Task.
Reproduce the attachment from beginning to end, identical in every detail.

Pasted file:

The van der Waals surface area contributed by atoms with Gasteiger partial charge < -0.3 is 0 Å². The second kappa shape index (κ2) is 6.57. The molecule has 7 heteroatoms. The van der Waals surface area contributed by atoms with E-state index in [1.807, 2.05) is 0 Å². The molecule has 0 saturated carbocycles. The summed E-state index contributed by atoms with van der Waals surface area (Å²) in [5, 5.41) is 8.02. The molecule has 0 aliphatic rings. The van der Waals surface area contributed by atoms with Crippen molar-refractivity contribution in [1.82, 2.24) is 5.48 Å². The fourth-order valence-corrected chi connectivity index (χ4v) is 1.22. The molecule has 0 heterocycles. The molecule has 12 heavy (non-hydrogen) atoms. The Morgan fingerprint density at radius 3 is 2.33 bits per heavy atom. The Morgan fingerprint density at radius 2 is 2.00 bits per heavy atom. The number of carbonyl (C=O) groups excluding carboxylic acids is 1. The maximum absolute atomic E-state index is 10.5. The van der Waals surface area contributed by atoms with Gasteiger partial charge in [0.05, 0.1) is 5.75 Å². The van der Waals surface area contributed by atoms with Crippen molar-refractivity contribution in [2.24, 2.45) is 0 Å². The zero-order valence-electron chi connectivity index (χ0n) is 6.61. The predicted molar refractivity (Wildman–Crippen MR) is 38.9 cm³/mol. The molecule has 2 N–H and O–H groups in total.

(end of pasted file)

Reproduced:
The van der Waals surface area contributed by atoms with Gasteiger partial charge < -0.3 is 0 Å². The second kappa shape index (κ2) is 6.57. The molecule has 7 heteroatoms. The van der Waals surface area contributed by atoms with E-state index in [1.807, 2.05) is 0 Å². The molecule has 0 saturated carbocycles. The summed E-state index contributed by atoms with van der Waals surface area (Å²) in [5, 5.41) is 8.02. The molecule has 0 aliphatic rings. The van der Waals surface area contributed by atoms with Crippen molar-refractivity contribution in [1.82, 2.24) is 5.48 Å². The fourth-order valence-corrected chi connectivity index (χ4v) is 1.22. The molecule has 0 heterocycles. The molecule has 12 heavy (non-hydrogen) atoms. The Morgan fingerprint density at radius 3 is 2.33 bits per heavy atom. The Morgan fingerprint density at radius 2 is 2.00 bits per heavy atom. The number of carbonyl (C=O) groups excluding carboxylic acids is 1. The maximum absolute atomic E-state index is 10.5. The van der Waals surface area contributed by atoms with Gasteiger partial charge in [0.05, 0.1) is 5.75 Å². The van der Waals surface area contributed by atoms with Crippen molar-refractivity contribution in [2.24, 2.45) is 0 Å². The zero-order valence-electron chi connectivity index (χ0n) is 6.61. The predicted molar refractivity (Wildman–Crippen MR) is 38.9 cm³/mol. The molecule has 2 N–H and O–H groups in total.